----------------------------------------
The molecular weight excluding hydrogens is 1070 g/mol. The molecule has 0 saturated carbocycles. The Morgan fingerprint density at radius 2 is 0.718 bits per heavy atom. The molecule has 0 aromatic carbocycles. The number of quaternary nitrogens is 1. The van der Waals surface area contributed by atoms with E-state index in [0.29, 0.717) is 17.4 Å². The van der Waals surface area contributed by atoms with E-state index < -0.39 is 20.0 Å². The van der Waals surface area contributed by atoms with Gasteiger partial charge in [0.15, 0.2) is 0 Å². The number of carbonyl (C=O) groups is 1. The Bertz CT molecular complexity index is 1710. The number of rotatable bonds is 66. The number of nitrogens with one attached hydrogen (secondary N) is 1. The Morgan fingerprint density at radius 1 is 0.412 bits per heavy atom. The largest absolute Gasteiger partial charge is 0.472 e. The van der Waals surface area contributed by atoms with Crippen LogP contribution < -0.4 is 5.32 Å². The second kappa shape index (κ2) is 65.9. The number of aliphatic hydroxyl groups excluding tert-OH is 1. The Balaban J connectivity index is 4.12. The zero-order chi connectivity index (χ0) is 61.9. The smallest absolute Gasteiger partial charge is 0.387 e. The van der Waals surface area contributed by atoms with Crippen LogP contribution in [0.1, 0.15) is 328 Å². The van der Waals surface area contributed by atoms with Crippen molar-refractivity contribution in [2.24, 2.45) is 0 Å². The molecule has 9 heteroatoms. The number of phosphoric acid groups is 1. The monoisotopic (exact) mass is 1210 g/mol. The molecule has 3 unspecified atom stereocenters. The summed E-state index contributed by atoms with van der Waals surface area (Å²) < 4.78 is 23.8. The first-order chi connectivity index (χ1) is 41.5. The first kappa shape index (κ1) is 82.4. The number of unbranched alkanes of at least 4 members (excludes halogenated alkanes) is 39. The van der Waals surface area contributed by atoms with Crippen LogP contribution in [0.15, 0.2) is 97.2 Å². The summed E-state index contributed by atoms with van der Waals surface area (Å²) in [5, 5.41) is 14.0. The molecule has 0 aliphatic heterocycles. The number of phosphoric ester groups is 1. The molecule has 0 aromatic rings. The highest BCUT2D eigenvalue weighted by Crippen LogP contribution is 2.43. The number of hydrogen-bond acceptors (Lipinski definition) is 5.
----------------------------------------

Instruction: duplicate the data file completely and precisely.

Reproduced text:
The molecular weight excluding hydrogens is 1070 g/mol. The molecule has 0 saturated carbocycles. The Morgan fingerprint density at radius 2 is 0.718 bits per heavy atom. The molecule has 0 aromatic carbocycles. The number of quaternary nitrogens is 1. The van der Waals surface area contributed by atoms with E-state index in [0.29, 0.717) is 17.4 Å². The van der Waals surface area contributed by atoms with E-state index < -0.39 is 20.0 Å². The van der Waals surface area contributed by atoms with Gasteiger partial charge in [0.15, 0.2) is 0 Å². The number of carbonyl (C=O) groups is 1. The Bertz CT molecular complexity index is 1710. The number of rotatable bonds is 66. The number of nitrogens with one attached hydrogen (secondary N) is 1. The Morgan fingerprint density at radius 1 is 0.412 bits per heavy atom. The largest absolute Gasteiger partial charge is 0.472 e. The van der Waals surface area contributed by atoms with Crippen LogP contribution < -0.4 is 5.32 Å². The second kappa shape index (κ2) is 65.9. The number of aliphatic hydroxyl groups excluding tert-OH is 1. The Balaban J connectivity index is 4.12. The zero-order chi connectivity index (χ0) is 61.9. The smallest absolute Gasteiger partial charge is 0.387 e. The van der Waals surface area contributed by atoms with Crippen LogP contribution in [0.1, 0.15) is 328 Å². The van der Waals surface area contributed by atoms with Crippen molar-refractivity contribution in [2.24, 2.45) is 0 Å². The molecule has 9 heteroatoms. The number of phosphoric acid groups is 1. The monoisotopic (exact) mass is 1210 g/mol. The molecule has 3 unspecified atom stereocenters. The summed E-state index contributed by atoms with van der Waals surface area (Å²) < 4.78 is 23.8. The first-order chi connectivity index (χ1) is 41.5. The first kappa shape index (κ1) is 82.4. The number of unbranched alkanes of at least 4 members (excludes halogenated alkanes) is 39. The van der Waals surface area contributed by atoms with Crippen LogP contribution in [0.15, 0.2) is 97.2 Å². The summed E-state index contributed by atoms with van der Waals surface area (Å²) in [5, 5.41) is 14.0. The molecule has 0 aliphatic heterocycles. The number of phosphoric ester groups is 1. The molecule has 0 aromatic rings. The highest BCUT2D eigenvalue weighted by Crippen LogP contribution is 2.43. The number of hydrogen-bond acceptors (Lipinski definition) is 5.